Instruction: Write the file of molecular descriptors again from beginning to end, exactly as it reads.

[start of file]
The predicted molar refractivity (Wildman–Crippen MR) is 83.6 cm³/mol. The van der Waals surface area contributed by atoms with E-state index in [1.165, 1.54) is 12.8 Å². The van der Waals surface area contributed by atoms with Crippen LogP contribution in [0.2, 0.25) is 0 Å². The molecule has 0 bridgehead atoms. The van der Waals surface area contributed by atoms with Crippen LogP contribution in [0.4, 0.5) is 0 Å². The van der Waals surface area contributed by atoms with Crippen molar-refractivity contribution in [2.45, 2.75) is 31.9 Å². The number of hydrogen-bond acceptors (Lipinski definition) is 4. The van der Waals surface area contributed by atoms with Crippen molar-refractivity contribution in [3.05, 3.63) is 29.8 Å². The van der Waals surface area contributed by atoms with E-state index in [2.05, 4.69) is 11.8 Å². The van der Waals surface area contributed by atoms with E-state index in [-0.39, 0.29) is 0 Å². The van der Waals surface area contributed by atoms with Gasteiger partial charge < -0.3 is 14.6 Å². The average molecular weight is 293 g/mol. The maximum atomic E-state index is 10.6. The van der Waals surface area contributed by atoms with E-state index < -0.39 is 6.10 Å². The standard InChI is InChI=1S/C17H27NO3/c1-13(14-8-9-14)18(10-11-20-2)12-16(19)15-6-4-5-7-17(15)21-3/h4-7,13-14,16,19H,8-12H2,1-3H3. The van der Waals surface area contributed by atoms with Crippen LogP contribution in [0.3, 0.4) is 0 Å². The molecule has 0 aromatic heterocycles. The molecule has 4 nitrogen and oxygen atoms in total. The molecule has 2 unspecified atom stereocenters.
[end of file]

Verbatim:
The predicted molar refractivity (Wildman–Crippen MR) is 83.6 cm³/mol. The van der Waals surface area contributed by atoms with E-state index in [1.165, 1.54) is 12.8 Å². The van der Waals surface area contributed by atoms with Crippen LogP contribution in [0.2, 0.25) is 0 Å². The molecule has 0 bridgehead atoms. The van der Waals surface area contributed by atoms with Crippen LogP contribution in [0.4, 0.5) is 0 Å². The van der Waals surface area contributed by atoms with Crippen molar-refractivity contribution in [2.45, 2.75) is 31.9 Å². The number of hydrogen-bond acceptors (Lipinski definition) is 4. The van der Waals surface area contributed by atoms with Crippen molar-refractivity contribution in [3.05, 3.63) is 29.8 Å². The van der Waals surface area contributed by atoms with E-state index in [2.05, 4.69) is 11.8 Å². The van der Waals surface area contributed by atoms with E-state index in [-0.39, 0.29) is 0 Å². The van der Waals surface area contributed by atoms with Gasteiger partial charge < -0.3 is 14.6 Å². The average molecular weight is 293 g/mol. The maximum atomic E-state index is 10.6. The van der Waals surface area contributed by atoms with E-state index < -0.39 is 6.10 Å². The standard InChI is InChI=1S/C17H27NO3/c1-13(14-8-9-14)18(10-11-20-2)12-16(19)15-6-4-5-7-17(15)21-3/h4-7,13-14,16,19H,8-12H2,1-3H3. The van der Waals surface area contributed by atoms with Crippen LogP contribution in [0.3, 0.4) is 0 Å². The molecule has 0 aromatic heterocycles. The molecule has 4 nitrogen and oxygen atoms in total. The molecule has 2 unspecified atom stereocenters.